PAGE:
The statue of Sir Thomas Browne stands in the Haymarket in Norwich, often covered by birds, and occasionally wearing a traffic cone on his head. But how many people passing by really know who Sir Thomas Browne is. Hopefully, with the launch of Talking Statues, the statue of Sir Thomas Browne, voiced by Adam Buxton, will be able to give people an understanding of the man himself.
The man himself
Sir Thomas Browne was a well know scientist and medical doctor. Although born in London in 1605, he settled in Norwich in 1637 and practiced medicine there for the rest of his life.
Finding his remains
His interest in these subjects continued into his death. Browne died on 19 October 1682 and was buried in his parish church of St Peter Mancroft on 24 October (NRO, PD 26/16). However his story doesn’t end there. Browne’s resting place in the chancel of St Peter Mancroft was accidentally disturbed in 1840 by workmen digging a grave for the Vicar’s wife, and the skull and coffin plate (which was broken into two pieces) were removed. They were among the subjects chosen for a new photographic process, the calotype, patented in 1841 and popular for the next decade.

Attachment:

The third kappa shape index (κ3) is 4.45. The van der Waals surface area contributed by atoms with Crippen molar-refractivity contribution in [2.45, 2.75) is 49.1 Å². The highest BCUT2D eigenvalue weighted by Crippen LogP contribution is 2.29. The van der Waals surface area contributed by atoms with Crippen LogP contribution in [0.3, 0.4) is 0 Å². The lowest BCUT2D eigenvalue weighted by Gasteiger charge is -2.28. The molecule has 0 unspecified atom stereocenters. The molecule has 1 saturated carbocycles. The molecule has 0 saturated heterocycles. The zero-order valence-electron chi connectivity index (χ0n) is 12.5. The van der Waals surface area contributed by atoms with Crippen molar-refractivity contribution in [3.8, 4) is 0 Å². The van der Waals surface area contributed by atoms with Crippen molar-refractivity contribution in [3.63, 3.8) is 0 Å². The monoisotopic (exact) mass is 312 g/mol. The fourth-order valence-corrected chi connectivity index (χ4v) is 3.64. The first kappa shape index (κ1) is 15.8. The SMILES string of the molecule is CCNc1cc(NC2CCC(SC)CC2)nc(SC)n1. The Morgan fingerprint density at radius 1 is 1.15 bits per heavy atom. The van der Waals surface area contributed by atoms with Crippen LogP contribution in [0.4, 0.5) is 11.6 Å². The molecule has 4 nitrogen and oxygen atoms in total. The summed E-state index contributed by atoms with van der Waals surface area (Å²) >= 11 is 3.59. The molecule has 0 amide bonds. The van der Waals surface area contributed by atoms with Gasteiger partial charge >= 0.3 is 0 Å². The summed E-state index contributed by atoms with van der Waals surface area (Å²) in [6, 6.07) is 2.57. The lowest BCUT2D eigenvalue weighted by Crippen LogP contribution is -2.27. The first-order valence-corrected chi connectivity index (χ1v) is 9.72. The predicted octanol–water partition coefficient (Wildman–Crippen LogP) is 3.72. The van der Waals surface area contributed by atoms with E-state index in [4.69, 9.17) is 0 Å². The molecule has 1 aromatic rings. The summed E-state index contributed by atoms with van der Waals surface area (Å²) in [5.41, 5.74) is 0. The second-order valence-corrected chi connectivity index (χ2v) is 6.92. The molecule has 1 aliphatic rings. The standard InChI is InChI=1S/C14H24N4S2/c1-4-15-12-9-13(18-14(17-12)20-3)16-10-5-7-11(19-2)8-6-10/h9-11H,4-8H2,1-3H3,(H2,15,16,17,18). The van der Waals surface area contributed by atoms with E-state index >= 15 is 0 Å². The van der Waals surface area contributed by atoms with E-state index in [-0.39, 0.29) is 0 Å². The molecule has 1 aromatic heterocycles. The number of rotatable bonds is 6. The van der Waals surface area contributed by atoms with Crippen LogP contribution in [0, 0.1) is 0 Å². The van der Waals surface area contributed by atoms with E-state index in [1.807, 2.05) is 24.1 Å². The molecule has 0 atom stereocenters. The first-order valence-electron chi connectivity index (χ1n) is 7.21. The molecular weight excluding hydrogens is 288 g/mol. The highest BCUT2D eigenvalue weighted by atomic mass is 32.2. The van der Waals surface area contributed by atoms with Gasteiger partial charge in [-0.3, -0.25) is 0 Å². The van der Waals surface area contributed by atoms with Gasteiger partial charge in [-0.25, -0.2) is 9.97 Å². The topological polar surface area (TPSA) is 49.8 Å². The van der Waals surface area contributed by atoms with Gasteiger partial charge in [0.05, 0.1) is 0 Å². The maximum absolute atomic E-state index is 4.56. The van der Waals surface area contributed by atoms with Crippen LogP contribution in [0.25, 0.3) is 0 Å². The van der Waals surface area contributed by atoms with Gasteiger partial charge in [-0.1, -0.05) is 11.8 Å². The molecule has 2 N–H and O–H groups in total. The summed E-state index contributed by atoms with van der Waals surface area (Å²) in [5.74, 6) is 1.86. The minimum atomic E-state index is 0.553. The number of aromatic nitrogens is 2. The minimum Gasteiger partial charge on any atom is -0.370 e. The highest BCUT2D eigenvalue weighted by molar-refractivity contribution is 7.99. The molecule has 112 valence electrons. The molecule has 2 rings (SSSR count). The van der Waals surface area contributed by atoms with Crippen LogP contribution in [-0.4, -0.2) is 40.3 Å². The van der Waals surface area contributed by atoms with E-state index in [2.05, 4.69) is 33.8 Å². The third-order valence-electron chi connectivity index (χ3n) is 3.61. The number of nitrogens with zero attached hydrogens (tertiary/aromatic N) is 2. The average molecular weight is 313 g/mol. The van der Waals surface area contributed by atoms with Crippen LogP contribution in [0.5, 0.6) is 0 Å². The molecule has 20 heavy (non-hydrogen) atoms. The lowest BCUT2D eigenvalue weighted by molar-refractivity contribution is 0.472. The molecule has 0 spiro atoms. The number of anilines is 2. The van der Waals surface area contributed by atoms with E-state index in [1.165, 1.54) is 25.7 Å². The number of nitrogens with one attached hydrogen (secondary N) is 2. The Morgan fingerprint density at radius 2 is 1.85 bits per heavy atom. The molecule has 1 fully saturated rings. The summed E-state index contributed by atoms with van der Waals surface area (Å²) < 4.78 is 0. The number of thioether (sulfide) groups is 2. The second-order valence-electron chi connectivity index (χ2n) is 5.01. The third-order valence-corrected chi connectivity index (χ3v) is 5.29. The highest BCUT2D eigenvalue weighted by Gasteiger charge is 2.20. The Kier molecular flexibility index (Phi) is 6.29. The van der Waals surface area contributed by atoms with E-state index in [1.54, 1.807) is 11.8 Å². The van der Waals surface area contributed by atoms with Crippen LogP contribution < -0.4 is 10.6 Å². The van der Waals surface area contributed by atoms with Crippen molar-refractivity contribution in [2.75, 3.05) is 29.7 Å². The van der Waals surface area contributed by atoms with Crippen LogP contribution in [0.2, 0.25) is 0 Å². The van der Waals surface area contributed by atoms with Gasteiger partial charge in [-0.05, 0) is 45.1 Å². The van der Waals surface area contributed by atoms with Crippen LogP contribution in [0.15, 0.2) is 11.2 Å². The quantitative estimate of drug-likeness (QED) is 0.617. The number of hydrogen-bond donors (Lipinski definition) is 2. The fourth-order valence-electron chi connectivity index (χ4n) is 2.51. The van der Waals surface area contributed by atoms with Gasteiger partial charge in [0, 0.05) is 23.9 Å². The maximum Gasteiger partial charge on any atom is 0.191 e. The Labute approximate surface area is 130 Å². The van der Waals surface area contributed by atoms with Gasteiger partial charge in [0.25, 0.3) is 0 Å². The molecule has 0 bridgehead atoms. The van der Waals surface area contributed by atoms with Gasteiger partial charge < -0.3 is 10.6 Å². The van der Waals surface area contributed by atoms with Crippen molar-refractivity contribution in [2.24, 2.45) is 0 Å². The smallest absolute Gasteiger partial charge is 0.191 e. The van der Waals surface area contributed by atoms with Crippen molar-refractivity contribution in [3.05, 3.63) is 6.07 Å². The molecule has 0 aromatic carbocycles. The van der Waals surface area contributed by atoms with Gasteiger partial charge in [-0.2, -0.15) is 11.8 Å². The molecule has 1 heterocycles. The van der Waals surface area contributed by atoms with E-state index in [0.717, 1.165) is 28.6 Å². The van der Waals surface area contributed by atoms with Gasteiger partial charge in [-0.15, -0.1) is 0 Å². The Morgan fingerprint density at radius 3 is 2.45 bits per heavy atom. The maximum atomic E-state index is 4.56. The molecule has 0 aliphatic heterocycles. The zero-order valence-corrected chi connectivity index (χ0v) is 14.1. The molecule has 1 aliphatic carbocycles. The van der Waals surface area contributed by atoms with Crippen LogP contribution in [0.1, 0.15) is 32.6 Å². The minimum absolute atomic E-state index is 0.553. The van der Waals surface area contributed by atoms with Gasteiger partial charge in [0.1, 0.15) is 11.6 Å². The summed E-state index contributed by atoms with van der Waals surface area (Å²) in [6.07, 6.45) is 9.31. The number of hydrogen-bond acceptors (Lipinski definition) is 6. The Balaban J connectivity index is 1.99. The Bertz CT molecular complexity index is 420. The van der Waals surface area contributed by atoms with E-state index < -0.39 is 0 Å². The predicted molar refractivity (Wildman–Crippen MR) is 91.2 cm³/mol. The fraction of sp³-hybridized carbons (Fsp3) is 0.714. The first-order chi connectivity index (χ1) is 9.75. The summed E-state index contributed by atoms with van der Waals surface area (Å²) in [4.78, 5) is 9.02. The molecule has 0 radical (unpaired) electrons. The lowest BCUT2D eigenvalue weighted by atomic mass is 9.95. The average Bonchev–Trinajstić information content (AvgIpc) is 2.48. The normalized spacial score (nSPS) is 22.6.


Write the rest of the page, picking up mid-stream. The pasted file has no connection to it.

Looking after the skull
The skull was presented to the Norfolk and Norwich Hospital in 1845, and remained in the hospital’s museum for more than 75 years. It was reburied in the chancel of St Peter Mancroft church following the issue of a faculty in 1922 (NRO, PD 26/41).
The Norfolk Record Office holds a number of documents relating to Thomas Browne, including letters, manuscripts of some of his books and his will. They were displayed in an exhibition in the Long Gallery. Information on some of the documents are included in Thomas Browne